Such an interesting post. Roses grow very well here in El Paso, which surprised me because it is so hot and dry here. But maybe we have similar minerals in our rocky soil. My favorite of the six you featured is the soft yellow one in the first photo. What a delicate color.

    Like

    • Natalie February 13, 2020 / 10:20 pm

      How nice that roses grow very well in El Paso then you can have some in your garden or yard. The rose plantation that we visited had about 40 varieties and they all looked beautiful. Happy Valentine’s day and weekend to you and your loved ones! I look forward to our #WW2020 link-up on Feb 16.

      Like

  30. Clive February 14, 2020 / 6:44 am

    Interesting and informative post, thank you. I’d like to think that the roses sold here in the UK were grown here, but I bet they weren’t! #SeniSal

    Like

    • Natalie February 14, 2020 / 8:58 am

      Thank you, Clive, for your visit and comment. Holland is still the biggest flower exporter but when it comes to roses, Kenya and Ethiopia export some to Europe.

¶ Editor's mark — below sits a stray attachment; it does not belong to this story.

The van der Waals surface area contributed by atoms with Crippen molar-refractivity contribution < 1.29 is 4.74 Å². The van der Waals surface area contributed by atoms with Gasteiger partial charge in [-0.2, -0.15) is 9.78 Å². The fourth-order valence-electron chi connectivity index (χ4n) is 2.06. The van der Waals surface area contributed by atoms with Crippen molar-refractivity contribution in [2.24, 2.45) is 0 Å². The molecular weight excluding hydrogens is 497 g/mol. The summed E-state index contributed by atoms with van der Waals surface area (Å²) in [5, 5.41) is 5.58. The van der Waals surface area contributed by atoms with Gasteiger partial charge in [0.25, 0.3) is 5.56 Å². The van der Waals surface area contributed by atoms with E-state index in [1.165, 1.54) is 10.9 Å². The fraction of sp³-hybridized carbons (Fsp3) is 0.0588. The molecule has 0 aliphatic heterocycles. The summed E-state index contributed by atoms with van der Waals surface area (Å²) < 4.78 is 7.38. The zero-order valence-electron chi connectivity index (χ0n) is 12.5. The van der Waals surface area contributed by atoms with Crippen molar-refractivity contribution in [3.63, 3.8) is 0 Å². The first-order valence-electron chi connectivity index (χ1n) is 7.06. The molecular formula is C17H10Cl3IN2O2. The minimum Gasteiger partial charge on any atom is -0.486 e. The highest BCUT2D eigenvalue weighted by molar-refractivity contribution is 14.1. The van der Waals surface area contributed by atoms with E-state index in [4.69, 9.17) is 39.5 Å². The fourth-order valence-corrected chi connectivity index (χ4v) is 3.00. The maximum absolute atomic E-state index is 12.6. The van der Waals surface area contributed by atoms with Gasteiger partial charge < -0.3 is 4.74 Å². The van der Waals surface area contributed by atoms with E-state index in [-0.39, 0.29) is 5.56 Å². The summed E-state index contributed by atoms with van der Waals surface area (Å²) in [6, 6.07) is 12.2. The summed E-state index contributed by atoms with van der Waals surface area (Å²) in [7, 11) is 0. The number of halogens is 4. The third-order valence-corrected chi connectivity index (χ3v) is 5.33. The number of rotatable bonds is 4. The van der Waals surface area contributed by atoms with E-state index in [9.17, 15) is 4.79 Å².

Liked by 1 person

    • Natalie February 15, 2020 / 5:44 pm

      Thank you John and Susan for your comment. Portland is on my list to visit. I’d love to see the rose garden there.

      Like

  31. Esme Slabbert February 15, 2020 / 8:31 pm

    Congratulations – your post are our #1 features post at #SeniSal Roundup: Feb 10-14 – https://esmesalon.com/senisal-roundup-feb-10-14/ Congratulations. Feel free to share our featured winner image with your post. Thanks for sharing Natalie.

    Like

    • Natalie February 15, 2020 / 9:12 pm

      Thank you, Esme, for hosting SeniSal. It feels good to share this post and other bloggers chose to read it. Have a wonderful weekend!

      Like

    • Natalie February 19, 2020 / 12:20 pm

      They had green and black roses, too. It was quite fun browsing the various rose colours. Thanks, Leanne, for stopping by. Hope your house sale goes well.

      Like